Sunday, January 7, 2018

Paderewski and Poland's Independence (Vol. 9, No. 1)


Vintage postcard of "Improwizacya" - Paderewski playing Chopin. early 1900s.

Modern Poland celebrates its centennial this year, marking the 100th anniversary of regaining independence of a country divided between its three neighbors for 123 years of partitions, marked with repeated uprisings against the foreign rulers.  Pianist, composer and statesman Ignacy Jan Paderewski played a crucial role in this process, and the text below reproduces the full version of the address I prepared for the Awards Ceremony of the Polish American Historical Association.


The basis of this text is found in my 2001 article, "Paderewski in Poetry: Master of Harmonies or Poland's Savior?" (Polish Music Journal, vol. 4, no. 1, 2001). During, the reading, I cut down the narrative and explanatory text and the poems were accompanied by Paderewski himself, from a CD of piano roll recordings, played on a modern Steinway, and professionally recorded. The Minuet, Melodie, Legende, and Nocturne written by Paderewski were followed by two Rhapsodies by Franz Liszt, and provided the shifting moods for the recitation of lofty and ardent poems (though a bit old-fashioned to modern ears) written by luminaries of  American culture.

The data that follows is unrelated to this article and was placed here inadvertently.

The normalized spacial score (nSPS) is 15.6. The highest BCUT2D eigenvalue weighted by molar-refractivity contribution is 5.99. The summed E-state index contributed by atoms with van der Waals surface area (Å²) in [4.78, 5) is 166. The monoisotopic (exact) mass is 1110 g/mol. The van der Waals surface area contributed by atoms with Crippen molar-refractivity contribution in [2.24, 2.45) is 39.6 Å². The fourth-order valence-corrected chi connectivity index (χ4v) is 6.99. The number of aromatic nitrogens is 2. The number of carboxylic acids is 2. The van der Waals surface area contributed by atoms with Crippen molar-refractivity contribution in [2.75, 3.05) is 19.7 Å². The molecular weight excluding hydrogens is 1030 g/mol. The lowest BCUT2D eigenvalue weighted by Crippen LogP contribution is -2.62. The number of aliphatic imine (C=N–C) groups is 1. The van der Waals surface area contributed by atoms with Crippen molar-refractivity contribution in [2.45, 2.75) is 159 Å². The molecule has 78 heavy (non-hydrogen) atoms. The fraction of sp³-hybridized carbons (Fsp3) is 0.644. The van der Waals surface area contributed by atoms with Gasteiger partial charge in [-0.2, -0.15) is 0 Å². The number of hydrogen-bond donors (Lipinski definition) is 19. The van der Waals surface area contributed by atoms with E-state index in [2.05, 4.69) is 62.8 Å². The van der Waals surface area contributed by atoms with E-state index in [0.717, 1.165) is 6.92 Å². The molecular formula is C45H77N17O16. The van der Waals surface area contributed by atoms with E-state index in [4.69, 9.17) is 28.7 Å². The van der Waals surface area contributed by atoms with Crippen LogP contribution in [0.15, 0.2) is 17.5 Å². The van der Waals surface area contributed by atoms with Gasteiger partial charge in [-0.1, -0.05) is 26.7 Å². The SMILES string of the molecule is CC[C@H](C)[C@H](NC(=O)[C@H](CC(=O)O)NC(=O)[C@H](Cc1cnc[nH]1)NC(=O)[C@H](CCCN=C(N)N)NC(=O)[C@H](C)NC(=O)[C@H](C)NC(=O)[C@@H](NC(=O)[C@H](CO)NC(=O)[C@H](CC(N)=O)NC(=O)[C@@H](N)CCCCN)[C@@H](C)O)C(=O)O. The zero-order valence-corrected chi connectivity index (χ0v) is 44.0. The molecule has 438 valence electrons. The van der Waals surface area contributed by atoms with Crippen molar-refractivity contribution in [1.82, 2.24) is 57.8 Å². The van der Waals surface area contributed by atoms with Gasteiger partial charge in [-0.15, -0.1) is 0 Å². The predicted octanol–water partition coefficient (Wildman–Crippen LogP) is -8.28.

To decorate the stage for my Paderewski and Poland's presentation, I unrolled two piano rolls by Paderewski, one with his portrait and a copy of his signature - and fixed them in place with a box of vintage Paderewski postcards, chocolate gold coins, and some jewels. This was to symbolize the multiple types of "gold" associated with the pianist of "gold-red" hair... and riches collected through his music and given away to charitable and patriotic causes... The piano rolls are very original stage decoration... and you can find lots of them on eBay!



Poland 1918-2018: Remembering Ignacy Jan Paderewski
Keynote Presentation at the Awards Ceremony  at the
75th Annual Meeting of the Polish American Historical Association
Washington, D. C. , January 6, 2018

Paderewski piano rolls and vintage postcards- stage setting for the poetry presentation.

 How Paderewski Plays 
by Richard Watson Gilder (1906)

I.
If words were perfume, color, wild desire;
If poet's song were fire
That burned to blood in purple-pulsing veins;
If with a bird-like trill the moments throbbed to hours;
If summer's rains
Turned drop by drop to shy, sweet, maiden flowers;
If God made flowers with light and music in them,
And saddened hearts could win them;
If loosened petals touched the ground